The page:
The Mishna says:
"Man comprises 248 'אברים':
30 in one foot, 6 in each digit (5 x 6 = 30); 10 in the ankle, ... etc."
According to the Mishna, then, each foot comprises 40 (30 + 10) "אברים".
Obviously "Eivarim" cannot mean BONES, because the number of bones in each foot is 26. (7 in the ankle, and 19 more more distally.) The Mishnah's total count is 14 more than the foot's number of bones!
Below the ankle, the Mishnah says "6 in each digit" (5 x 6 = 30). It cannot mean bones because anatomically the 5 digits comprise 19 bones. The Mishnah's count exceeds this bone count by 11!
Each ankle has 7 tarsal bones; Not 10. The Mishnah's count is 3 more!
Looking into the MUSCLE groups involved also does not match the Mishnah's count of "אברים".
We can begin to flesh out an answer by the definition of אבר
as given by the Bartenura:
צריך שיהיה בהם בשר וגידים ועצמות ובכך הוא נחשב אבר
That is, an "Eiver" must have bone, sinew and skeletal muscle, as a composite, to be called אבר.
Perhaps, then, אבר means a group of these tissues that collectively subserves a function. The foot therefore must have 30 such functions. If so, different functional units (אברים) probably overlap in their anatomical components with other such functional collective units.
Now consider this: In order for a skeletal muscle to work, it has to cross a joint. Which means that two bones are a minimum necessary to achieve function! And of course two muscles and two tendons are also the very minimum required for the joint to move. So notice the accuracy of the Bartenura's use of nouns in the plural!
By function I mean movement; Which implies these movements take place across joints! So in deciding what an אבר is, we ought to concentrate on the joint(s) involved!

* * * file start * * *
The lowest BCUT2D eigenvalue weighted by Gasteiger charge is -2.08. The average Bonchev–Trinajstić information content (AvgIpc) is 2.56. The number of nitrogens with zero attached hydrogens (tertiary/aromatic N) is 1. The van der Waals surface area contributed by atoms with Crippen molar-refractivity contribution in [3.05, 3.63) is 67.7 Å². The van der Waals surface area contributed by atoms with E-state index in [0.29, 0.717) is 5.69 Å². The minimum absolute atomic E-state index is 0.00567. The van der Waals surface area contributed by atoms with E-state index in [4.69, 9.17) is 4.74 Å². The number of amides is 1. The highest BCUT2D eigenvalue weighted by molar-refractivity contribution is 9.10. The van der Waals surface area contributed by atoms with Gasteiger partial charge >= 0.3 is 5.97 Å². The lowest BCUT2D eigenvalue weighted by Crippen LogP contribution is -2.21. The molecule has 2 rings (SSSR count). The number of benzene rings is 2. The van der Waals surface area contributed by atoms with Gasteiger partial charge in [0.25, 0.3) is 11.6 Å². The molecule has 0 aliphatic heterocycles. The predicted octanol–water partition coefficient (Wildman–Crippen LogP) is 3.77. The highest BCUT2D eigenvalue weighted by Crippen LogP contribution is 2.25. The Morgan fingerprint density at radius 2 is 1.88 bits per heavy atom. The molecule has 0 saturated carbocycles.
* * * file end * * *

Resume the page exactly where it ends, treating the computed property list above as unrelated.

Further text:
Here's what one sports medicine site writes about "Foot and Toe Movements".
Toe movements take place at the joints. These joints are capable of motion in two directions: plantar flexion or dorsiflexion. In addition, the joints permit abduction and adduction of the toes.Thus we have 1) plantar and 2) dorsal flexion, as well as 3) inversion, 4) eversion, 5) adduction and 6) abduction of the toes, in conjunction with the ankle. That's 6 movements - for 5 toes = 6 x 5 = 30, a number we find in the Mishnah. Is this significant? Probably not because I cannot account for 10 movements of the ankle as per the Mishnah. And the idea that "joints" are central also presents a problem because the foot and ankle have 33 joints!
The foot as a whole (excluding the toes) has two movements: inversion and eversion. All the joints of the hindfoot and midfoot contribute to these complex movements that ordinarily are combined with movements at the ankle joint.
More perplexing is the incongruity between "Eivarim" and the anatomy of the knee. The KNEE joint gets a count of FIVE in the Mishnah. Are 5 different movements possible at the knee joint? The following chart suggests YES!
Here's a chart I found on the knee's movements (and muscles involved). Note that there are FIVE - just as the Mishnah states!
Does the rest of the Mishnah appear to coincide with the above "movements hypothesis"? I'd appreciate your input to determine the real English equivalent of an "Eiver"?
One thing for sure: The 248 “Eivarim” relate to the 248 Positive Commandments of the 613 set! It may well be, therefore, the behaviors involved in these positive commandments can clarify the answer for us.